The Mass Commercialization of Culture

Grant Klusmann

It’s not always often that media appeals to the undercurrents of society, hence the categorizations of popular and counterculture. Commercialism was second to the art form.  Muhammad Ali’s conscientious objection to the Vietnam War, Joan Baez’s musical calls for justice, George Carlin’s social criticism, Matt Stone and Trey Parker’s raunchy animations, Cheech and Chong’s haze-filled humor, Gleb and Igor Aleinikov’s necro-realistic films, David Crosby’s psychedelic tunes, Bob Dylan’s protest anthems, Jerry Garcia’s heavy musical distortion, Hugh Hefner’s destruction of taboos, Jimi Hendrix’s musical riffs, and Abbie Hoffman’s subversive activities. At one point, icons like these and their actions shook up the status quo and disturbed the establishment to its core.

Throughout popular culture history, there has always existed a counterculture movement.  These include movements such as the civil rights, free speech, anti-war, second-wave feminism, environmentalism, and the homosexual liberation movements. These movements were not embraced by the status quo.  

A modern example is the musical duo, Matthew and Doris Melton, who front garage rock band, Dream Machine together.  Back in May of 2017, they gave an interview with music publication, Still in Rock, which stirred up controversy when they gave their candid opinions about certain social issues that were highlighted under the heated political atmosphere in the United States of America.  Topics in this interview ranged from the politically correct atmosphere of the music scene, in the United States, to immigration. In said interview, when asked what guided the pairs decision to relocate to Europe, Doris stated, “The choice to move to Europe was guided by a lot of factors.  American musicians (hopefully not Europe too) are getting increasingly politically correct and it started getting on our nerves.” Our publication had the opportunity to interview the two. The interview conducted gives insight into not only the counterculture, but also what the counterculture is rebelling against.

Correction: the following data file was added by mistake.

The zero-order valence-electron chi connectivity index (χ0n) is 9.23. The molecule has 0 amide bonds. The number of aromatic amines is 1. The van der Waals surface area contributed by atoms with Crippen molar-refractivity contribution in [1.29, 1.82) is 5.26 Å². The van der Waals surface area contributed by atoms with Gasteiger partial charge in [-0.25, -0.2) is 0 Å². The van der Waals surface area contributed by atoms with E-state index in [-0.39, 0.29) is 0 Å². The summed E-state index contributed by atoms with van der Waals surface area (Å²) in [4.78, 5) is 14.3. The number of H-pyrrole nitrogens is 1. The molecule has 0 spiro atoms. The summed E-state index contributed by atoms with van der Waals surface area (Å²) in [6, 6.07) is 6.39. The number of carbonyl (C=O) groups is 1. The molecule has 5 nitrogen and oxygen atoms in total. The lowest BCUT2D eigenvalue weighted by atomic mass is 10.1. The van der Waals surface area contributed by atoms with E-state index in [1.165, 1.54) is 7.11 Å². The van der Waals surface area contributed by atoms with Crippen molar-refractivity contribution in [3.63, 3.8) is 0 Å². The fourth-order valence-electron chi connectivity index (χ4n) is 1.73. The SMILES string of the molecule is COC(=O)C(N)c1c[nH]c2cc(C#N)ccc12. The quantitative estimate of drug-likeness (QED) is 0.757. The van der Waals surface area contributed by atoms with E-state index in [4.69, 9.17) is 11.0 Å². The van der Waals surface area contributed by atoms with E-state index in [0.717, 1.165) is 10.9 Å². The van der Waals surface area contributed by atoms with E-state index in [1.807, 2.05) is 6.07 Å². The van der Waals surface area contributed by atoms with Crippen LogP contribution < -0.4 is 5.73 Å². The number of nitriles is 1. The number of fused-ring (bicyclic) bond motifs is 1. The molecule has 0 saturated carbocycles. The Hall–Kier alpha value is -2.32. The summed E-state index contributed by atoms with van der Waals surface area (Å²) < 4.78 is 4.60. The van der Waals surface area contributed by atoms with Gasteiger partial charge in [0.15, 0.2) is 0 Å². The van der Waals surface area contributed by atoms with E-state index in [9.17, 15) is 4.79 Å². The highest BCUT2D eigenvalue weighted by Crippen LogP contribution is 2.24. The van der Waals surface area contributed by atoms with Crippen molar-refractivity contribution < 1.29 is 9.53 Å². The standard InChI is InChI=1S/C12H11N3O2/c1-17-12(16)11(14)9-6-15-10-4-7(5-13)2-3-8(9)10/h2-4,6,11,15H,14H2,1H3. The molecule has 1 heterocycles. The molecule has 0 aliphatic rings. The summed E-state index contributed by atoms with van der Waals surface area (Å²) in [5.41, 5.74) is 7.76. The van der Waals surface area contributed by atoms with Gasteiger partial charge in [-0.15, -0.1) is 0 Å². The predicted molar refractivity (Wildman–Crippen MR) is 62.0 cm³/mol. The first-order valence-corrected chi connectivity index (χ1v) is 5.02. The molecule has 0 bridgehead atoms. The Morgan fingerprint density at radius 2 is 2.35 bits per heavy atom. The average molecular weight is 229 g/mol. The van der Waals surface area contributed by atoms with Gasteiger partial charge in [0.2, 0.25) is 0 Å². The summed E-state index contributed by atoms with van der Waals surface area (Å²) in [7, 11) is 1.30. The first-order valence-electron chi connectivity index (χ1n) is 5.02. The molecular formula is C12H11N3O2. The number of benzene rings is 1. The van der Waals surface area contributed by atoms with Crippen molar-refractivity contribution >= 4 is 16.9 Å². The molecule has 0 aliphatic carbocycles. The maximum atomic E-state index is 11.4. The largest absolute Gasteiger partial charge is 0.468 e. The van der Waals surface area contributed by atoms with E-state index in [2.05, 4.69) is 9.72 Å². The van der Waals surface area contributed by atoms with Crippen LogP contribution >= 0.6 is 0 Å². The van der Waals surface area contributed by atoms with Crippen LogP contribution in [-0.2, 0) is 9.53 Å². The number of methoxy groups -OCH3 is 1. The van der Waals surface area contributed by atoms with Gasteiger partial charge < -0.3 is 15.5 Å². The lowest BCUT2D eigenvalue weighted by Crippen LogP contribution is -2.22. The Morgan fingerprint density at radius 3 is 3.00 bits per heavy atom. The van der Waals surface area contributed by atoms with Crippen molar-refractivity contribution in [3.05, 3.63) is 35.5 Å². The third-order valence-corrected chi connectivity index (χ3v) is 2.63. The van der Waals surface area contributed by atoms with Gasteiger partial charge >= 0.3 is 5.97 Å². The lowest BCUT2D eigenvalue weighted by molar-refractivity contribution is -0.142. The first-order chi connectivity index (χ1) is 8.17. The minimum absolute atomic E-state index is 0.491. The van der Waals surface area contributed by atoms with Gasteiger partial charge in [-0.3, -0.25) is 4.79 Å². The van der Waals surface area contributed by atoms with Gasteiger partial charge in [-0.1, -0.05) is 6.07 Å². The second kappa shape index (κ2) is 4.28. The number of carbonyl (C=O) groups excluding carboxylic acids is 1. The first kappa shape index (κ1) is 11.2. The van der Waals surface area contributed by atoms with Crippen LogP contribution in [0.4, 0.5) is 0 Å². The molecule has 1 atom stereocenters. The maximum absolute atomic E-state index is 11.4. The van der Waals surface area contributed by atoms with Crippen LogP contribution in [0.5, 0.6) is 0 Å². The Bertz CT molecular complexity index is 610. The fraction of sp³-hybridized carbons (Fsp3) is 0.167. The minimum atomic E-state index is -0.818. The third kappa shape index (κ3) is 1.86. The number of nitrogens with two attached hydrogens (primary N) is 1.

Doris replied when asked what they would say is the greatest problem facing popular culture.

“The lack of motivation for people to try.  There’s no longer a need for people to strive for greatness, to actually practice their instruments or create anything because now anybody can be famous by posting pictures of themselves on social media, or regurgitating identity politics talking points.”

When pressed on what will become of modern entertainment, the duo prophesied the outcome of modern music.

“Today will be remembered as the excerpts of the dark ages of mankind, unfortunately.”

When asked if modern music is truly rebellious or not, they said that of the commercialized variety is not.

“If what you’re talking about is mass produced music, then no because it doesn’t convey any type of message.  It’s just commercialized garbage and it exists for only monetary purposes.”

After hearing from those who are part of the modern counterculture due to rejection of the mainstream opinions of modern media, it can be said that modern media has become overly commercialized and has become more vacuous.  

Typically, when an art form has become increasingly focused on marketability, the actual art form becomes second priority.  This is similar to the concept of quantity over quality. Of course, this doesn’t mean it’s bad; it means the media given to the people has become a business just like any other, making it less unique.